This chapter presents digital controller design. The controllers is design directly in the discrete domain, based on the time domain specification of a closed-loop system response. The controlled plant is represented by either a discrete model, as in the case of certain industrial processes where continuous dynamics is inappropriate, or by a discretised model, which is a continuous system observed, analysed and controlled at discrete intervals of time. Since the time response is the ultimate objective of the design, then this approach which we shall now consider provides a direct path to the design of controllers.

In the paper, a discrete-time algorithm is presented which is based on a predictive control scheme in the form of dynamic matrix control. A set of control inputs are calculated and made available at each time instant, the actual input applied being a weighted summation of the inputs within the set. The algorithm is directly applicable in a self-tuning format and is therefore suitable for slowly time-varying systems in a noisy environment.

In this chapter, we present a perturbation method for the TPBVP arising in the open-loop optimal control of singularly perturbed discrete systems. A state-space model with a three-time-scale property exhibiting boundary layer behaviour at the initial and final points is formulated in Section 5.1. The solution of the model is obtained as the sum of an outer series solution and two correction series solutions for the initial and final boundary layer. In Section 5.2, the optimal control problem with a quadratic cost function is then considered. Using the discrete maximum principle, the state and co state equations are obtained and cast in the singularly perturbed form which exhibits the three-time-scale property. In Section 5.3, a method is described to solve the resulting two-point boundary-value problem.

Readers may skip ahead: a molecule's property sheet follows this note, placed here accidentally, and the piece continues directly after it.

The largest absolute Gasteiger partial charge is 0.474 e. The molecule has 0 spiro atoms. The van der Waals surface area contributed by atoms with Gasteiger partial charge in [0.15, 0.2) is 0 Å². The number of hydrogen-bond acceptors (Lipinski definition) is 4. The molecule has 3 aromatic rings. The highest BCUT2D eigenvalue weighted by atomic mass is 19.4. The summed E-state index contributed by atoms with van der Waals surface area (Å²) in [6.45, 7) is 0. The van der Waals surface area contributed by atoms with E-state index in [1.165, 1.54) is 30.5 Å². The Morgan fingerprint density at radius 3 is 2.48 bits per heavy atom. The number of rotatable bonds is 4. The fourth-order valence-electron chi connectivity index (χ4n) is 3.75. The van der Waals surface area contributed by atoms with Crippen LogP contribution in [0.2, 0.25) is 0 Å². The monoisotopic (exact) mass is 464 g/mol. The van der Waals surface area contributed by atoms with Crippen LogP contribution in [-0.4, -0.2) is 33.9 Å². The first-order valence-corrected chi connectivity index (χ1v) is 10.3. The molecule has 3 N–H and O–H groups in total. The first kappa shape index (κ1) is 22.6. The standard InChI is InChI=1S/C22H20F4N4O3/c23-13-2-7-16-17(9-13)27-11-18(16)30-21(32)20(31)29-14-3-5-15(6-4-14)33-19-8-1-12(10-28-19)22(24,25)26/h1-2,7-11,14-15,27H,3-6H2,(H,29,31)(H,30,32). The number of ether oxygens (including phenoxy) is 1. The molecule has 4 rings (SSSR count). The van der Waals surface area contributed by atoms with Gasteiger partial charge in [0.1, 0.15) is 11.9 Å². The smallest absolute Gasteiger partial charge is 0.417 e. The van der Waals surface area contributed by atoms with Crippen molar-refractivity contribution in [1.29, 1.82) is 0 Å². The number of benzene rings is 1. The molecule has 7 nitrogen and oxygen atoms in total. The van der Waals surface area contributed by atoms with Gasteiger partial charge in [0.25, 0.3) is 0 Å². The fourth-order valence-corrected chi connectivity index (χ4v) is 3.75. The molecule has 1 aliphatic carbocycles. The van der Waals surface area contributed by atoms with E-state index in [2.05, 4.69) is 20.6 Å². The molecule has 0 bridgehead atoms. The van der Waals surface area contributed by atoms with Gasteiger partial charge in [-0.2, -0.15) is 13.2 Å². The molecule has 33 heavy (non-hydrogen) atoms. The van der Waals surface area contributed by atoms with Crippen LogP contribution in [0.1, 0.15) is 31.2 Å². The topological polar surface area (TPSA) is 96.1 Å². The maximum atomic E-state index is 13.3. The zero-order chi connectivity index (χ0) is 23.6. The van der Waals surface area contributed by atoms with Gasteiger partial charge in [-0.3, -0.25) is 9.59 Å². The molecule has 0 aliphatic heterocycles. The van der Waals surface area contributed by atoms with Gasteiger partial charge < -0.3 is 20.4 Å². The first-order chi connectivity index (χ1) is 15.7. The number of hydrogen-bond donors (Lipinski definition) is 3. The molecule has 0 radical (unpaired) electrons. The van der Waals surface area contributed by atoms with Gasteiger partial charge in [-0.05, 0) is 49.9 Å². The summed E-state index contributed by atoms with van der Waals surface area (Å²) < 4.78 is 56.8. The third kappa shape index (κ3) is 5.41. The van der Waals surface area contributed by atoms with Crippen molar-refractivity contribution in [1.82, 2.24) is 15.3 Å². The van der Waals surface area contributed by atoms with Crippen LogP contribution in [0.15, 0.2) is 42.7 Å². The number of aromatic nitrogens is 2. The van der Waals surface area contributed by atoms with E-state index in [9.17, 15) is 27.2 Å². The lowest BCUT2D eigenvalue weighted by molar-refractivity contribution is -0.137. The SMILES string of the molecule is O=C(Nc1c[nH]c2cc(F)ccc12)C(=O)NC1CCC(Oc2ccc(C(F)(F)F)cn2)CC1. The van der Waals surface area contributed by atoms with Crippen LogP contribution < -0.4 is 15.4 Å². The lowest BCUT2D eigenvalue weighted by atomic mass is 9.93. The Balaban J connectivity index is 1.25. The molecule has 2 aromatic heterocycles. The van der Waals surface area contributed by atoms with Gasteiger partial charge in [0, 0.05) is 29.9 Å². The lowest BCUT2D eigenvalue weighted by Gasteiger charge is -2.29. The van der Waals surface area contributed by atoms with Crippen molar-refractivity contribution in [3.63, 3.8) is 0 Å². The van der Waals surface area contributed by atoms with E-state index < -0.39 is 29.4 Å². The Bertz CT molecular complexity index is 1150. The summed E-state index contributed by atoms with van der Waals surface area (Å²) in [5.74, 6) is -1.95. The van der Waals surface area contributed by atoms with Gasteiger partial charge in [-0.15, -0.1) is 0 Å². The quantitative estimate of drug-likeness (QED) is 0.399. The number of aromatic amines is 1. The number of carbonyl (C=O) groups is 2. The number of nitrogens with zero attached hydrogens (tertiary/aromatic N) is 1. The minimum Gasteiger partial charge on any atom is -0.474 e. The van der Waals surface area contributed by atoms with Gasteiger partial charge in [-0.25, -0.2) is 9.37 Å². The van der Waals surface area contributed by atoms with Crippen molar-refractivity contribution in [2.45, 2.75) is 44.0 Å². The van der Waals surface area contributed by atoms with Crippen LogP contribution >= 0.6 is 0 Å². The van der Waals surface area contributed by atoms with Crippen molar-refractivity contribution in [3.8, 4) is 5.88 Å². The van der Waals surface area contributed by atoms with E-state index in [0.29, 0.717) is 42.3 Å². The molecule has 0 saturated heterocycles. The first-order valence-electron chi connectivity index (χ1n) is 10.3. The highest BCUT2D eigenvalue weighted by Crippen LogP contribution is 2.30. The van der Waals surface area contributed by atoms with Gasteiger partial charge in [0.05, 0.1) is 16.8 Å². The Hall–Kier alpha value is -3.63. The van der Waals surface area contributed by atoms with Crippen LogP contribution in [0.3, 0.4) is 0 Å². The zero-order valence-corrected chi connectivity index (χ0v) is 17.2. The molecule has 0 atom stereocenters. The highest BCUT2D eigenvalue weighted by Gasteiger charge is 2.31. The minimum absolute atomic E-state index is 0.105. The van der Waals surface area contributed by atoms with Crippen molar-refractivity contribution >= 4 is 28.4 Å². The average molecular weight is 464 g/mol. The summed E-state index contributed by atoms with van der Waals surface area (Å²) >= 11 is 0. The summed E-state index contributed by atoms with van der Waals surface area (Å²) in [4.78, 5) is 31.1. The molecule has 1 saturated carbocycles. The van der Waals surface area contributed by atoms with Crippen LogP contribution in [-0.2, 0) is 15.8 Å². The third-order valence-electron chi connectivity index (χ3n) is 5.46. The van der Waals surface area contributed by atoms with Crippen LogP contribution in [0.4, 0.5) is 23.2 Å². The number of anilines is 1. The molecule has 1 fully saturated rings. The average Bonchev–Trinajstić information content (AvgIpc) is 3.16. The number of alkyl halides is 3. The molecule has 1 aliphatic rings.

In this chapter, first in Section 7.1, a method is described to analyse the singularly perturbed nonlinear difference equations for initial and boundary value problems. The approximate solution is obtained in the form of an outer series and a correction series. It is seen that considerable care has to be taken in formulating the equations for the boundary-layer correction series in the case of nonlinear equations. Then, in Section 7.2, the closed-loop optimal control problem is formulated, resulting in the singularly perturbed nonlinear matrix Riccati difference equation. It is seen that the degeneration (the process of suppressing a small parameter) affects some of the final conditions of the Riccati equation. In Section 7.3, a method is given to obtain approximate solutions in terms of an outer series and a terminal boundary-layer correction series. A method is also discussed in Section 7.4 for the important case of the steady-state solution of the matrix Riccati equation. The time-scale analysis of the regulator problem is also given. It is found that these methods, with the special feature of order reduction, offer considerable computational simpli city in evaluating the inverse of a matrix associated with the solution of the Riccati equation. Examples are given to illustrate these methods.

This book presents the twin topics of singular perturbation methods and time scale analysis to problems in systems and control. The heart of the book is the singularly perturbed optimal control systems, which are notorious for demanding excessive computational costs. The book addresses both continuous control systems (described by differential equations) and discrete control systems (characterised by difference equations).